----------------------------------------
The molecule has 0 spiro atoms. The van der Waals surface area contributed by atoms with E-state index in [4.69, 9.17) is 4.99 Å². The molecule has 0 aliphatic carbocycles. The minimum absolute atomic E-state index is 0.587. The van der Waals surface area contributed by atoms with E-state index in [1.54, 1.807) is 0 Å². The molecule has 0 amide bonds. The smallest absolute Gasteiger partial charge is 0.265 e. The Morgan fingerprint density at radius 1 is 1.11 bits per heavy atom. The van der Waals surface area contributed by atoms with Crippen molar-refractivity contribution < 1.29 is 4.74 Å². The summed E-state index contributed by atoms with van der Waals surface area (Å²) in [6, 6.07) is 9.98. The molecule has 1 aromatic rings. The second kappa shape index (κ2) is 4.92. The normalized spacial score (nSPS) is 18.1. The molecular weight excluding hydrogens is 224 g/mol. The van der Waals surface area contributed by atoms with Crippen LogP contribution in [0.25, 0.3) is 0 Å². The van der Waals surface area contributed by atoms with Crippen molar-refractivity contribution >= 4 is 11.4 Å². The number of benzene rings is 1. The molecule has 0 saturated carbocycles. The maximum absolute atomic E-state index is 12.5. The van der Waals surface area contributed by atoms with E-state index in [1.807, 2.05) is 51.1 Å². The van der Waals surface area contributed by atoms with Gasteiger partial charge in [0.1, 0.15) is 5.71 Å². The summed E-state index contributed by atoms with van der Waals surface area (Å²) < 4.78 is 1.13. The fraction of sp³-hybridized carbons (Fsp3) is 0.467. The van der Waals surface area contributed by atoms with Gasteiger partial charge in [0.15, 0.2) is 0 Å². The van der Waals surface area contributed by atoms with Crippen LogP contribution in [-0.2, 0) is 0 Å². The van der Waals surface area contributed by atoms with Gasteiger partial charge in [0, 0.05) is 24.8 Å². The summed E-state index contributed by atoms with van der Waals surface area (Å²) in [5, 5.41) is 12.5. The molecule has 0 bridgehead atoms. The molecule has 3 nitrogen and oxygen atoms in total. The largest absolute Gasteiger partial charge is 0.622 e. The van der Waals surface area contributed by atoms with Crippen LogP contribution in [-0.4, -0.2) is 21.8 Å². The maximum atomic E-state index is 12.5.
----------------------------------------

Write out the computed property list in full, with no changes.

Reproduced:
The molecule has 0 spiro atoms. The van der Waals surface area contributed by atoms with E-state index in [4.69, 9.17) is 4.99 Å². The molecule has 0 aliphatic carbocycles. The minimum absolute atomic E-state index is 0.587. The van der Waals surface area contributed by atoms with E-state index in [1.54, 1.807) is 0 Å². The molecule has 0 amide bonds. The smallest absolute Gasteiger partial charge is 0.265 e. The Morgan fingerprint density at radius 1 is 1.11 bits per heavy atom. The van der Waals surface area contributed by atoms with Crippen molar-refractivity contribution < 1.29 is 4.74 Å². The summed E-state index contributed by atoms with van der Waals surface area (Å²) in [6, 6.07) is 9.98. The molecule has 1 aromatic rings. The second kappa shape index (κ2) is 4.92. The normalized spacial score (nSPS) is 18.1. The molecular weight excluding hydrogens is 224 g/mol. The van der Waals surface area contributed by atoms with Crippen LogP contribution in [0.25, 0.3) is 0 Å². The van der Waals surface area contributed by atoms with Crippen molar-refractivity contribution >= 4 is 11.4 Å². The number of benzene rings is 1. The molecule has 0 saturated carbocycles. The maximum absolute atomic E-state index is 12.5. The van der Waals surface area contributed by atoms with E-state index in [1.807, 2.05) is 51.1 Å². The van der Waals surface area contributed by atoms with Gasteiger partial charge in [0.1, 0.15) is 5.71 Å². The summed E-state index contributed by atoms with van der Waals surface area (Å²) < 4.78 is 1.13. The fraction of sp³-hybridized carbons (Fsp3) is 0.467. The van der Waals surface area contributed by atoms with Gasteiger partial charge in [0.15, 0.2) is 0 Å². The van der Waals surface area contributed by atoms with Crippen LogP contribution in [-0.2, 0) is 0 Å². The van der Waals surface area contributed by atoms with Gasteiger partial charge in [0, 0.05) is 24.8 Å². The summed E-state index contributed by atoms with van der Waals surface area (Å²) in [5, 5.41) is 12.5. The molecule has 0 bridgehead atoms. The molecule has 3 nitrogen and oxygen atoms in total. The largest absolute Gasteiger partial charge is 0.622 e. The van der Waals surface area contributed by atoms with Crippen LogP contribution in [-0.4, -0.2) is 21.8 Å². The maximum atomic E-state index is 12.5.